Therefore, institutions of higher education have to revisit their purpose of assessment if they hope to equip their learners with skills and competencies needed to succeed in today's workplace. Boud (2000) highlights that such an endeavor calls not only for formative but what he terms as 'sustainable assessment'. He cautions that current assessment in higher education is inadequate to the task of preparing students for a lifetime of learning. Besides that, Boud and Falchikov (2005) suggest that educators need to move from summative assessment that focuses on specifics, standards and immediate outcomes to more sustainable assessment that can aid students to become more active learners not only in managing their own learning but also assessing themselves to life beyond the end of the course. They added that there has been considerable critique of both the adequacy of current formative assessment to aid student learning to the ill effects of summative assessment. Boud and Falchikov (2005) further highlight that most of the critique has focused on the effect on learning within courses not on learning following graduation. They note that balancing this, however has been the flourishing of an array of authentic assessment procedures designed to overcome the limitations of traditional unseen summative and norm referenced standardized tests.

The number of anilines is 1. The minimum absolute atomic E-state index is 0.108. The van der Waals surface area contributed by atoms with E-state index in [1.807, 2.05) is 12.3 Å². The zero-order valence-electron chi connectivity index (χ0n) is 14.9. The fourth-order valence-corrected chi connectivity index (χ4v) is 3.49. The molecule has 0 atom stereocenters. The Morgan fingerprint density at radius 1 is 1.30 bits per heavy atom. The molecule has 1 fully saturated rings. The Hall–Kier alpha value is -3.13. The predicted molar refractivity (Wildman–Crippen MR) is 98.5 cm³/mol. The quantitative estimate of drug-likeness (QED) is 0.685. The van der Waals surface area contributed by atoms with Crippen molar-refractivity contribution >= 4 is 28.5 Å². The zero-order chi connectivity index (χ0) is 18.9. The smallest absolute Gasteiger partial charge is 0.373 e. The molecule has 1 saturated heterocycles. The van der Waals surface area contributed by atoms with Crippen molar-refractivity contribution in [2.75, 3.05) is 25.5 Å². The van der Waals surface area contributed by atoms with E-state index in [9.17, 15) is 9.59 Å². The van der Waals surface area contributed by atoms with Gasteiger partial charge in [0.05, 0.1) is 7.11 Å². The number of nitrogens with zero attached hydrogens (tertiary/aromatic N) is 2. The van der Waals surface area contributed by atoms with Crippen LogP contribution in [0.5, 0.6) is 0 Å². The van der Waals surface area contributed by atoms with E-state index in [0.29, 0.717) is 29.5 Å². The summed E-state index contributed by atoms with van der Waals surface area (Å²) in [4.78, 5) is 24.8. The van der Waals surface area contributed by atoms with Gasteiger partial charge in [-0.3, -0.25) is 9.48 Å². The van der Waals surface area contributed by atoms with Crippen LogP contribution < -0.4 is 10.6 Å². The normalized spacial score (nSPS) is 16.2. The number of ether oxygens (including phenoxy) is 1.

Authentic assessment emphasizes the practical application of tasks in real-world settings. Mueller (2005) defines authentic assessments as direct measures of students' acquired knowledge and skills through formal education to perform authentic tasks. The realistic contexts can make problems more engaging for students and help the teachers evaluate whether a student who can solve a problem in one context can transfer the skills to a similar setting. Besides that, research has conclusively demonstrated that the use of formative assessment facilitates improvement in instructional practices, identifies "gaps" in the curriculum and contributes to increased student performance (Dunn and Mulvenon, 2009). Hence, to perform these authentic tasks, students need to construct their own meaning to the world through the application of previously acquired information from classroom teaching and learning (Airasian, 2005; Linn and Miller, 2005).